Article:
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The Venezuelan Affair in the Light of International Law: Extracted from the ...
A. S. Hershey
No preview available - 2009
The Venezuelan Affair in the Light of International Law (Classic Reprint)
Amos Shartle Hershey
No preview available - 2016
action acts agents agreement allies allowed American amount appeared appointment arrangement bank belongs blockade Britain British called cause CHAPTER charge citizens civil claims conduct considered Constitution contains Continued contract corporation course creditors damages death December decision defendant Department discussion employes entered evidence exceptions fact follows foreigners formal furnish German give given ground held holds husband imposed included injuries interest international law judge land lawyer less liability loan losses matter means ment nature necessary objective obligation obtain operation pacific pact party Pennsylvania person position practice principles protection question railroad railway receive regard Relations respect result Roman rule says School seems seizure similar Society statute subjects Supreme Court third tion trust United University Venezuelan government violence volume wife York
Page 288 - It is well settled there that to come under an implied invitation, as distinguished from a mere license, the visitor must come for a purpose connected with the business in which the occupant is engaged, or which he permits to be carried on there. There must at least be some mutuality of interest in the subject to which the visitor's business relates, although the particular thing which is the object of the visit may not be for the benefit of the occupant: Pollock on Torts, 417; Holmes v.
Page 300 - Whatever differences of opinion may exist as to the extent and boundaries of the police power, and however difficult it may be to render a satisfactory definition of it, there seems to be no doubt that it does extend to the protection of the lives, health, and property of the citizens, and to the preservation of good order and the public morals.
Page 257 - Government has hitherto thought it the best policy to abstain from taking up as international questions the complaints made by British subjects against foreign Governments which have failed to make good their engagements in regard to such pecuniary transactions.
Page 300 - ... and however difficult it may be to render a satisfactory definition of it, there seems to be no doubt that it does extend to the protection of the lives, health and property of the citizens, and to the preservation of good order and the public morals. The Legislature cannot, by any contract, divest itself of the power to provide for these objects.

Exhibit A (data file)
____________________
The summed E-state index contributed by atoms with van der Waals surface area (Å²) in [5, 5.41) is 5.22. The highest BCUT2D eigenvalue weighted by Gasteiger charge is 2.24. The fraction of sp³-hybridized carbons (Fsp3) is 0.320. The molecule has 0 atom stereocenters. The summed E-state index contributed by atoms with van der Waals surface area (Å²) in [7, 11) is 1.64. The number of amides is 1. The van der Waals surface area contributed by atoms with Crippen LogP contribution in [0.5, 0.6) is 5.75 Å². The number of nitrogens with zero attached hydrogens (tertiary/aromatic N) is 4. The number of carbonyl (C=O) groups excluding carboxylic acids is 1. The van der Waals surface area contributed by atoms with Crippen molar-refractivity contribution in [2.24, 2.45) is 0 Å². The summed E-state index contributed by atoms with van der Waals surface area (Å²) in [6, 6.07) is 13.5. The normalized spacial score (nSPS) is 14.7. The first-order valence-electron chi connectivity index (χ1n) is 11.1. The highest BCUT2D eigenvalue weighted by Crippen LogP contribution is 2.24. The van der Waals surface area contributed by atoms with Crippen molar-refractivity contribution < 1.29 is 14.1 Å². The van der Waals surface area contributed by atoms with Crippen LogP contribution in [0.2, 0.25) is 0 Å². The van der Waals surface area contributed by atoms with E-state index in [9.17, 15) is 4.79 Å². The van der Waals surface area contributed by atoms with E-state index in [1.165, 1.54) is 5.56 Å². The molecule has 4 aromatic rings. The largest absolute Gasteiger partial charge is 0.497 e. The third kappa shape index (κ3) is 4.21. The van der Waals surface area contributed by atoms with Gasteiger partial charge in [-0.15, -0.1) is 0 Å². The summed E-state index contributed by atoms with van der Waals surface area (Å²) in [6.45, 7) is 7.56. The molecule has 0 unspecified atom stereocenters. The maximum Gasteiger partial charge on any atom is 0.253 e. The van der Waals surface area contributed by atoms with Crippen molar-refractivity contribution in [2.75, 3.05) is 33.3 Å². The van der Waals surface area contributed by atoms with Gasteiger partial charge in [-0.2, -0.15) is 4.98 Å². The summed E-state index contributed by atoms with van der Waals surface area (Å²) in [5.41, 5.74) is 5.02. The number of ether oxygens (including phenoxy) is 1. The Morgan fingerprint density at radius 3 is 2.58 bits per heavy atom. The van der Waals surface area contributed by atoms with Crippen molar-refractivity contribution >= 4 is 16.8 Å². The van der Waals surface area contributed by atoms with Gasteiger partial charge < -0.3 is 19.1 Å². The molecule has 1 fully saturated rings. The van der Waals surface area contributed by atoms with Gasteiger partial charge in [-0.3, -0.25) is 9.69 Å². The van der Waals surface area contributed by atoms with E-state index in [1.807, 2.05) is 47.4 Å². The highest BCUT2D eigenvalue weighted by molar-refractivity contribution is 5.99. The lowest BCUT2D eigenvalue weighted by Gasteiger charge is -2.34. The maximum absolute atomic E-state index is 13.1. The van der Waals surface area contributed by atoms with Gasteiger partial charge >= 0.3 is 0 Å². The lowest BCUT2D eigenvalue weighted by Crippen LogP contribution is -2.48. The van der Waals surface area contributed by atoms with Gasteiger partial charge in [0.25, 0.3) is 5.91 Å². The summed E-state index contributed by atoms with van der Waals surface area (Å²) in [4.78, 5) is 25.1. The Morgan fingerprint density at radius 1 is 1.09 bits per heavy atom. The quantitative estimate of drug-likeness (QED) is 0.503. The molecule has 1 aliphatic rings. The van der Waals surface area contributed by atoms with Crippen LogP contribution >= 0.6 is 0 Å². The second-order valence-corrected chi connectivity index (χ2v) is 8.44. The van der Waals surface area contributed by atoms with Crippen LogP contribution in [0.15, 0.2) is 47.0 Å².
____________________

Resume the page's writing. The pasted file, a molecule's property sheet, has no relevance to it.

Page 298 - The relation of an express messenger to the transportation company, in cases like the present one, seems to us to more nearly resemble that of an employe than that of a passenger. His position is one created by an agreement between the express company and the railroad company, adjusting the terms of a joint business — the transportation and delivery of express matter. His duties of personal control and custody of the goods and packages, if not performed by an express messenger, would have to be...
Page 265 - Law except under the following conditions: (1) Ships under a foreign flag can enter freely notwithstanding the blockade. (2) The pacific blockade must be officially declared and notified, and maintained by a sufficient force. (3) The ships of the blockaded Power which do not respect such a blockade may be sequestered. When the blockade has ceased they must be restored to their owners with their cargoes, but without indemnity on any ground.
Page 294 - ... transaction or communication between such witness and a person at the time of such examination deceased, insane or lunatic, against the executor, administrator, heir at law, next of kin, assignee, legatee, devisee or survivor of such deceased person, or the assignee or committee of such insane person or lunatic.
Page 298 - But the hazardous character of the business of operating a railway would seem to call for special legislation with respect to railroad corporations, having for its object the protection of their employees as well as the safety of the public.
Page 298 - When legislation applies to particular bodies or associations, imposing upon them additional liabilities, it is not open to the objection that it denies to them the equal protection of the laws, if all persons brought under its influence are treated alike under the same conditions.
Page 298 - Rights and privileges arising from contracts with a State are subject to regulations for the protection of the public health, the public morals, and the public safety in the same sense and to the same extent as are all contracts and all property, whether owned by natural persons or corporations...